It was a further 18 months before the school was open to all students. I remember mum and dad sitting me down and telling me to be friendly to everyone. Little did they know that having a Scottish accent (which I was not giving up) meant that I was who would be stared at!

I also credit my mum with giving me the drive to get involved in the equality movement: a strong woman, widowed at 39 with 3 children, in a foreign country and having to make the decision to come back to Scotland. I saw first-hand the struggle she had and how the state and the taxation system treated her as a single mother. One of her favourite sayings was ‘what’s the point in having an opinion if you don’t express it?’ So you can blame mum for my forthright manner!

I have been a member of the Communication Workers’ Union for over 40 years (although I always give my age as 34, and holding). I have been an Operator dealing with 999 calls since starting work with BT in 1978, holding many different posts as my union and the 999 service have evolved. Those who know me as Vice Chair of the CWU’s Standing Orders Committee will know that I am quite rule-book oriented!

Weekend Schools, Mental Health, and Solidarity!

Since my election the committee has finalised a busy work plan for the year ahead. We have sought this year to focus on equality and fair work in each of our objectives and priorities.

This year the Committee will continue to host weekend schools for women to share ideas and get to know each other alongside our more formal work. We know that many women have found the schools to be excellent, and have used the skills learned at them to become more involved within the STUC and their own trade unions.

It’s all about mentoring and giving women the skills and confidence to realise their potential in whatever they want to do. It’s also about making sure we never pull the drawbridge up behind us.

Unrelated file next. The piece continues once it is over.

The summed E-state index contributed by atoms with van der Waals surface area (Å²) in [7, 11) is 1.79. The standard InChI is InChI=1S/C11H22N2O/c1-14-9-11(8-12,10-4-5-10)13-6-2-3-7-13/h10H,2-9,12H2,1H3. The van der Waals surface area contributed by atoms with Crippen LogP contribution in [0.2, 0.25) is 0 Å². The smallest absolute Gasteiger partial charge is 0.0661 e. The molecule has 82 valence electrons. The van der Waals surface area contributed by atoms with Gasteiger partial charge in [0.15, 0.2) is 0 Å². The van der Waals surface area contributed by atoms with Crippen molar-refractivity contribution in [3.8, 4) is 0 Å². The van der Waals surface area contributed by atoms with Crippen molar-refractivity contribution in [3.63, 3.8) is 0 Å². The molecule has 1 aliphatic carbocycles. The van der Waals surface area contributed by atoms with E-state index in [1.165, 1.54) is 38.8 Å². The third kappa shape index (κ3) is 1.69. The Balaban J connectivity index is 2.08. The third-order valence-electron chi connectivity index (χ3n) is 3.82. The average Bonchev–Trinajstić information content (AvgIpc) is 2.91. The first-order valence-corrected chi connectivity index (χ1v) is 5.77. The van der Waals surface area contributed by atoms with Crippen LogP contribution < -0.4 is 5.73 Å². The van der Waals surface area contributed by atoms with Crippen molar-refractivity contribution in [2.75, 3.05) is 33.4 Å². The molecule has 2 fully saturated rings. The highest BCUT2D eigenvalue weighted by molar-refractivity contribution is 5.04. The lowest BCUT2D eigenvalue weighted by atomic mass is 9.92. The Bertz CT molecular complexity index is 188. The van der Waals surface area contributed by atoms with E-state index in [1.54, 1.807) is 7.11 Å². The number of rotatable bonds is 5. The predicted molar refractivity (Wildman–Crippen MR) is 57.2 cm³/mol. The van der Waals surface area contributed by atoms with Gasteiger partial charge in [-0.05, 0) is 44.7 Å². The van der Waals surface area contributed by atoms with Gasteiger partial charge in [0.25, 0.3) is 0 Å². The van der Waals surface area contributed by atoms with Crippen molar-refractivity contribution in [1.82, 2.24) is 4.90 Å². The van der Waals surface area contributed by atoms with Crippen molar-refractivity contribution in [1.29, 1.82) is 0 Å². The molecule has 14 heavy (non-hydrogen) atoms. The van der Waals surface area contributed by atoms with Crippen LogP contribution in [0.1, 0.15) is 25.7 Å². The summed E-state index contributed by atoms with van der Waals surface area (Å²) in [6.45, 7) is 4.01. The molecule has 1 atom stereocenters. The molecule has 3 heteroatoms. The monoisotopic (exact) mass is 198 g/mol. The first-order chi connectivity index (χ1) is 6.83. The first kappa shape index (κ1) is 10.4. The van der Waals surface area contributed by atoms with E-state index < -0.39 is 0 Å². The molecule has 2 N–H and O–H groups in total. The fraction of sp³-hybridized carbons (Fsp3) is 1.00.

As well as weekend schools, the committee plans to build on the Mental Health Workshops that were held last year in conjunction with the Youth Committee and the Black Workers committee. Mental health is raised at every conference I attend, and we need more training for our reps.

Union reps face their own mental health issues through the stress of supporting members. They are often the first person a member comes to with their own workplace stresses, and the Women’s Committee will work to make sure that reps in turn are supported to deal with the strain of representing, which can sometimes become a difficult part of the overwhelmingly positive – and often very joyful – role of a rep.

So whether you are new to the women’s movement or have been active for as long as me, I am happy and honoured to work with you as the Chair of the STUC Women’s Committee in the coming year.

For more information about the STUC women’s committee follow @stucwomen on Twitter or visit the Women’s Committee webpage